Like everyone, you can reduce your risk of skin cancer by reducing sun exposure and never using tanning beds. You may:
- Avoid going outside when the sun’s rays are strongest, between 10 a.m. and 4 p.m.
- Cover your skin with ultraviolet (UV) protective clothing and wear a wide-brimmed hat.
- Stay in the shade as much as possible.
- Wear a broad-spectrum sunscreen with at least 30 SPF every day.
With Gorlin syndrome, you also need regular monitoring to avoid complications of nevoid basal cell carcinoma syndrome. You may have:
- Annual imaging tests to look for jaw cysts.
- Regular head measurements during childhood.
- Yearly skin checks.
Outlook / Prognosis
Is there a cure for Gorlin syndrome?
There’s no cure for Gorlin syndrome. Experts are researching new treatment methods and potential cures. Still, by following a healthcare provider’s recommendations, many people with Gorlin syndrome live a high quality of life.
What is the outlook if I have nevoid basal cell carcinoma?
Most people with nevoid basal cell carcinoma manage the condition by taking precautions to avoid complications. If you get treatment, nevoid basal cell carcinoma doesn’t typically affect your lifespan.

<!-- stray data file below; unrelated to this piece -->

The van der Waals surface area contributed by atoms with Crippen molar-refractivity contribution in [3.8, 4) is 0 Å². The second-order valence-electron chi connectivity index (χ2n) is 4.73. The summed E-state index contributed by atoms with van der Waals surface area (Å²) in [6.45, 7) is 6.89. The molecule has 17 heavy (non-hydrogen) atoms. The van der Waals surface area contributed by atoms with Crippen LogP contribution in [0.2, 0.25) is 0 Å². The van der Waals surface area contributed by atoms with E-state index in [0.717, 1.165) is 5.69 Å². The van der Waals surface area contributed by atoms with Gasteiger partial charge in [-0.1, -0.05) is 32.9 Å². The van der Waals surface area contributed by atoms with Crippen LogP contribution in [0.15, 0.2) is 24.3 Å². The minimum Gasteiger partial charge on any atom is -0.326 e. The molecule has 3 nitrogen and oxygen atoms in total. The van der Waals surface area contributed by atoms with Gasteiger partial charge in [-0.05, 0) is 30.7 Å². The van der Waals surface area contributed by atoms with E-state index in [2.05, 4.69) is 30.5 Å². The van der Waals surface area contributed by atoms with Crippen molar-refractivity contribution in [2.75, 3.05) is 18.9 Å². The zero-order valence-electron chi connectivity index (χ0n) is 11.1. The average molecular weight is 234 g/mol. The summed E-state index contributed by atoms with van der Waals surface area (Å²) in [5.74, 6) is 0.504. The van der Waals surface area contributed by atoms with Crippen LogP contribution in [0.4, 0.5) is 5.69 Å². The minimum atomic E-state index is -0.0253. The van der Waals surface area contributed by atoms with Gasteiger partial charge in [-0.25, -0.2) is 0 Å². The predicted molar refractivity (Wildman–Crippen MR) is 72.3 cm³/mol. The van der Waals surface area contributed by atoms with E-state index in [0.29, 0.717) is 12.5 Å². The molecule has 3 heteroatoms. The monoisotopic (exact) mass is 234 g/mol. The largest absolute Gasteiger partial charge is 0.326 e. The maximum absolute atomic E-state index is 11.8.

What else should I ask my doctor?
You may also want to ask your healthcare provider:
- What are the signs of Gorlin syndrome?
- How do I know if my baby has Gorlin syndrome?
- What are the treatment options?
- What lifestyle changes should I make to reduce the risk of complications?
- What are the chances that I’ll have another child with Gorlin syndrome?
Frequently Asked Questions
Is Gorlin syndrome a disability?
Depending on your symptoms, Gorlin syndrome may be considered a disability. If you cannot work for a year or longer due to your health condition, you may be medically disabled. Talk with your healthcare provider about your needs.
A note from Cleveland Clinic
Gorlin syndrome is a rare genetic disorder. It can affect any organ or part of your body. Most commonly, it causes a type of skin cancer called basal cell carcinoma. Gorlin syndrome occurs because of a gene mutation. Most people inherited the gene mutation from their parents, but some may have a random gene mutation. With treatment, most people with Gorlin syndrome manage it well and live a typical lifespan.